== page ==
Contact centers should also consider creating multiple email lists so agents who are not on duty don't receive emails off the clock. If this is not possible, organizations should ensure that agents understand that they are not expected to check their email 24/7.

Businesses should also consider a variety of communications forums -- both formal and informal -- including 1:1 meetings, staff meetings, team-building activities and town halls. A forum for informal brown bag lunches can also provide a venue for remote team members to catch up with one another for some semblance of normalcy.

Contact centers must use technology to create engaging training programs, enabling remote agents to actively participate and maintain an interest in the job.

Contact centers can also help agents feel part of the organization and the team by having "big splash" events, such as department and organizational recognition events. Smaller gestures, such as sending branded swag to at-home employees, can also go a long way toward giving employees that sense of connection. Swag.com is one such businesses that can create and ship swag to remote workers.

  1. Create or update a knowledge base

Creating or updating customer service knowledge bases can also help ease the burden of remote agent isolation. Knowledge bases are searchable content management systems that house short-form content -- usually frequently asked questions, company information or common problems -- and designed to assist agents who have questions when interacting customers. Remote agents can no longer spin around in their chairs to ask a co-worker for assistance.

Knowledge bases also take some burden off agents tending to a constantly overloaded queue. Customers, too, can access knowledge bases from a customer interface -- a self-service option where they can often find answers to questions on their own, without the need for human contact.

Benefits of self-service content graphic
  1. Provide ongoing training

Contact centers must use technology to create engaging training programs, enabling remote agents to actively participate and maintain an interest in the job.

Automated tools must provide on-demand, self-paced, interactive, engaging training programs to enable agents to learn at a comfortable pace where critical information is broken down into reasonable "chunks" that can easily be digested.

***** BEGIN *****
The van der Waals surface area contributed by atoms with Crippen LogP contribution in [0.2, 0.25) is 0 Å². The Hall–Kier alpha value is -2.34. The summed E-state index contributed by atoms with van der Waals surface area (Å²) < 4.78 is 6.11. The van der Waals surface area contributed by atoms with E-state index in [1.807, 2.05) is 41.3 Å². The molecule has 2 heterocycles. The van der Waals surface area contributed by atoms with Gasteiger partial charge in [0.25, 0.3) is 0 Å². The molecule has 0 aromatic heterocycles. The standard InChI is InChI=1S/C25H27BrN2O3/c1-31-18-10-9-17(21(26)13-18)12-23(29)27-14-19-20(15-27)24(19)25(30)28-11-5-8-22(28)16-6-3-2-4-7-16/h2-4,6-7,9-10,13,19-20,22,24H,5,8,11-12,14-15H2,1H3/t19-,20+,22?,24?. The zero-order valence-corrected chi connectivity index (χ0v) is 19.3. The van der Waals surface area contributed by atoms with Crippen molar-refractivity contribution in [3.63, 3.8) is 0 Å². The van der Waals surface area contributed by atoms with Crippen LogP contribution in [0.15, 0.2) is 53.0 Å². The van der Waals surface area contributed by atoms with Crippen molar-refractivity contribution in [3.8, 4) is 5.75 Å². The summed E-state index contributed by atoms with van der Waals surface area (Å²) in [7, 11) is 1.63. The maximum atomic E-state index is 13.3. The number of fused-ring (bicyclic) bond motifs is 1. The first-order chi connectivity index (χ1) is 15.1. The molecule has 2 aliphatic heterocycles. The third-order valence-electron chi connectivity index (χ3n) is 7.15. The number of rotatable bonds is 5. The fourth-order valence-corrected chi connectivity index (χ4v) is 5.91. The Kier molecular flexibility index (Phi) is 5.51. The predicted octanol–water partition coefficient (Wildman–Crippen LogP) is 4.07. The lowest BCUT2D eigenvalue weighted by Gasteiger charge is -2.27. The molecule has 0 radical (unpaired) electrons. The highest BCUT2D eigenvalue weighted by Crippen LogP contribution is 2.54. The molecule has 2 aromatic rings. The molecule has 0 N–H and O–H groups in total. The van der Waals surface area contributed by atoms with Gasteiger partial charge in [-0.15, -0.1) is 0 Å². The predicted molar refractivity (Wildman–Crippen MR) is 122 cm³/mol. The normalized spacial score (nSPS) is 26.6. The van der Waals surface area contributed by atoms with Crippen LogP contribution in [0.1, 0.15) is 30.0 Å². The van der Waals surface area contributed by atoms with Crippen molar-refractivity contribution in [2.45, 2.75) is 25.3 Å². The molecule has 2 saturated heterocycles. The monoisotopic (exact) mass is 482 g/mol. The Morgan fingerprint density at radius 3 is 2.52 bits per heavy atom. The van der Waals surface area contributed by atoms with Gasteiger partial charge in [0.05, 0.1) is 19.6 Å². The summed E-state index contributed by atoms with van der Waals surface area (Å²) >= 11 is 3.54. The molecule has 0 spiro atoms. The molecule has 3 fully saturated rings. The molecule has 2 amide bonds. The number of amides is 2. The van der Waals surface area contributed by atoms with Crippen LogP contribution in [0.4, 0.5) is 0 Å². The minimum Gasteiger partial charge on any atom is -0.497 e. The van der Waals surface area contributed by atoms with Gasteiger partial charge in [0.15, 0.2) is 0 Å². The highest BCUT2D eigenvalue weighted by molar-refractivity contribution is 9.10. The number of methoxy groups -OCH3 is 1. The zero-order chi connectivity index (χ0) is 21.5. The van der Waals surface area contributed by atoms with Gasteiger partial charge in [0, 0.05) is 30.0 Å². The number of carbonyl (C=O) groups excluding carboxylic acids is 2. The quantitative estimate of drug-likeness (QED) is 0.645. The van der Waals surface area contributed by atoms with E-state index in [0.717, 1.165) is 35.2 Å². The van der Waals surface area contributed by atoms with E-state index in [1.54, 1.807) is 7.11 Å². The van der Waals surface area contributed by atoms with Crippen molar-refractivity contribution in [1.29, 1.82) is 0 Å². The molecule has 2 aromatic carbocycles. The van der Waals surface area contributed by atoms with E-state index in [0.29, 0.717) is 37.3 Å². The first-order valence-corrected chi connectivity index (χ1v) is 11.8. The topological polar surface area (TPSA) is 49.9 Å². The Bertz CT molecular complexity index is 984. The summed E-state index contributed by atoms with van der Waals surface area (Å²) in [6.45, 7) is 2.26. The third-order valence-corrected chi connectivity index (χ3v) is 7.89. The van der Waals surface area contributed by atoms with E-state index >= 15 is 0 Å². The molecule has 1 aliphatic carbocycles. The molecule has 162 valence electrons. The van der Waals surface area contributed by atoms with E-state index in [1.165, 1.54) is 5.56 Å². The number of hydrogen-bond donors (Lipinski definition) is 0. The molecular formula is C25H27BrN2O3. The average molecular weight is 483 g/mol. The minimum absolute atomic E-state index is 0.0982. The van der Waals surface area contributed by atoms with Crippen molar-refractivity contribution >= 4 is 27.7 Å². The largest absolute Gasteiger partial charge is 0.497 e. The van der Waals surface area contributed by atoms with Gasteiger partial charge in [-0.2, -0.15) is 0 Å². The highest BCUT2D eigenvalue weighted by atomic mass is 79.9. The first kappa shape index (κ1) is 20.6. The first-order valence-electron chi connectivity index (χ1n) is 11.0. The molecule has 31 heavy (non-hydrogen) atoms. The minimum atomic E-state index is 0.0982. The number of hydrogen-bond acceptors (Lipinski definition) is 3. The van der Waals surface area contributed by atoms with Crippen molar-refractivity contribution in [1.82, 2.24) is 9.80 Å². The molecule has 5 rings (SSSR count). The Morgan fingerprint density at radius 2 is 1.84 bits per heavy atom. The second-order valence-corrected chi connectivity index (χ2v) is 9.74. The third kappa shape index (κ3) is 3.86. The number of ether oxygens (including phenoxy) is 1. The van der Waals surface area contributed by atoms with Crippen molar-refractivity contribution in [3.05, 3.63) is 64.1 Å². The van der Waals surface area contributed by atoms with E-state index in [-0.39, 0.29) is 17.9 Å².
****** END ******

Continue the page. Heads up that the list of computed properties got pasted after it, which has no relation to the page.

Organizations should use collaboration tools for training, which enables remote agents to work together to enhance their skills and learn with others. This can be done through role-playing exercises, peer coaching and the opportunity to share challenges and frustrations they encounter during training. Some of these tools include Zoom, Microsoft Teams and Slack.

Knowledge bases -- good for more than just providing answers to frequently-asked questions -- are one such technology that can help with training. Organizations can segment knowledge bases to include sections that provide remote workers with easy access to training materials on demand, whether it be simple training on how to use a phone system, or prerecorded role-playing exercises detailing the expectations of a customer interaction.

  1. Incentivize agents

Agents spend hours each day interacting with all types of customers, which can take a toll on employees' well-being -- especially if the customer is upset or unkind. Incentives can often energize agents and improve their efficiency.

Contact centers should revisit time-off policies as a result of many remote agents juggling many activities and demands from family members.

Organizations should also review incentives that they offer in the office setting and determine if they might be effective in a remote environment. Activities such as monthly recognition events should remain, but businesses need to revisit incentive rewards. Where management may have provided free movie tickets to agents in the past, gift cards for takeout at specific restaurants or extra time off would be more appropriate now.

  1. Prioritize agent wellness

Organizations must prioritize wellness and take effective action to promote and monitor it without overstepping bounds. In addition to items mentioned previously, organizations should organize activities including informal virtual happy hours and formal employee assistance programs.

Businesses should also hire contact center leaders who successfully work remotely and can assist agents through the transition of working from home. Leaders might put together a playbook for agents, detailing how they get through a remote work day, including having a usual morning routine, taking frequent breaks and cleaning up their workspace at the end of the day. These leaders can be role models for how to deal with conflicting priorities.

Most importantly, call center managers must use all of their listening opportunities, including call monitoring and daily check-ins, to monitor key behaviors and metrics -- such as absenteeism -- to keep the pulse on agents and determine if there are any special indications of worker burnout.

Remote work is here to stay

Regardless of how COVID-19 runs its course, working remotely is likely here to stay for many contact center agents.

There are many projections regarding how many agents will continue to work remotely in the long term, but nobody really knows. There are many benefits to having a remote workforce -- including a broader applicant pool and more flexible scheduling -- but until organizations figure out how to deal with the workplace burnout issue, those benefits may not come to fruition.

Remote contact center benefits graphic

Instead of having the playbook evolve in a reactive manner, it is critical for both contact centers and remote agents to proactively write the book together, creating a comfortable environment and learning new ways of handling stress to reduce the risk of burnout and increase job efficiency.